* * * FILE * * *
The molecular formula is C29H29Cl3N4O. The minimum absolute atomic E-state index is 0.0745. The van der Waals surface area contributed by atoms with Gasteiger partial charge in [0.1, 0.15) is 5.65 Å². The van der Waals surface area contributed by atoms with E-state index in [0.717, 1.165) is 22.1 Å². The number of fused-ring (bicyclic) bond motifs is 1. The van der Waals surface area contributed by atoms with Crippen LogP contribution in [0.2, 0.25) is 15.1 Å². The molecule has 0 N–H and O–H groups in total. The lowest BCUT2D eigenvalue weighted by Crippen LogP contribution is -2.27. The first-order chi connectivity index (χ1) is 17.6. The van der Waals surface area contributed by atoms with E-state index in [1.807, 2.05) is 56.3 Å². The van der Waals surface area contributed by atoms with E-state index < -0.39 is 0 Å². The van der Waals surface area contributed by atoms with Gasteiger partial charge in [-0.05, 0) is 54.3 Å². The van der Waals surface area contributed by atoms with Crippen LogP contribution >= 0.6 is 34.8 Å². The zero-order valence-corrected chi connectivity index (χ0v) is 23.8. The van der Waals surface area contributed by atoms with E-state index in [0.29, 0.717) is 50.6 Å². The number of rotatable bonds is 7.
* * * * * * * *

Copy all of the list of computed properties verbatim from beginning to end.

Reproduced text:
The molecular formula is C29H29Cl3N4O. The minimum absolute atomic E-state index is 0.0745. The van der Waals surface area contributed by atoms with Gasteiger partial charge in [0.1, 0.15) is 5.65 Å². The van der Waals surface area contributed by atoms with E-state index in [0.717, 1.165) is 22.1 Å². The number of fused-ring (bicyclic) bond motifs is 1. The van der Waals surface area contributed by atoms with Crippen LogP contribution in [0.2, 0.25) is 15.1 Å². The molecule has 0 N–H and O–H groups in total. The lowest BCUT2D eigenvalue weighted by Crippen LogP contribution is -2.27. The first-order chi connectivity index (χ1) is 17.6. The van der Waals surface area contributed by atoms with E-state index in [1.807, 2.05) is 56.3 Å². The van der Waals surface area contributed by atoms with E-state index < -0.39 is 0 Å². The van der Waals surface area contributed by atoms with Gasteiger partial charge in [-0.05, 0) is 54.3 Å². The van der Waals surface area contributed by atoms with Crippen LogP contribution >= 0.6 is 34.8 Å². The zero-order valence-corrected chi connectivity index (χ0v) is 23.8. The van der Waals surface area contributed by atoms with E-state index in [0.29, 0.717) is 50.6 Å². The number of rotatable bonds is 7.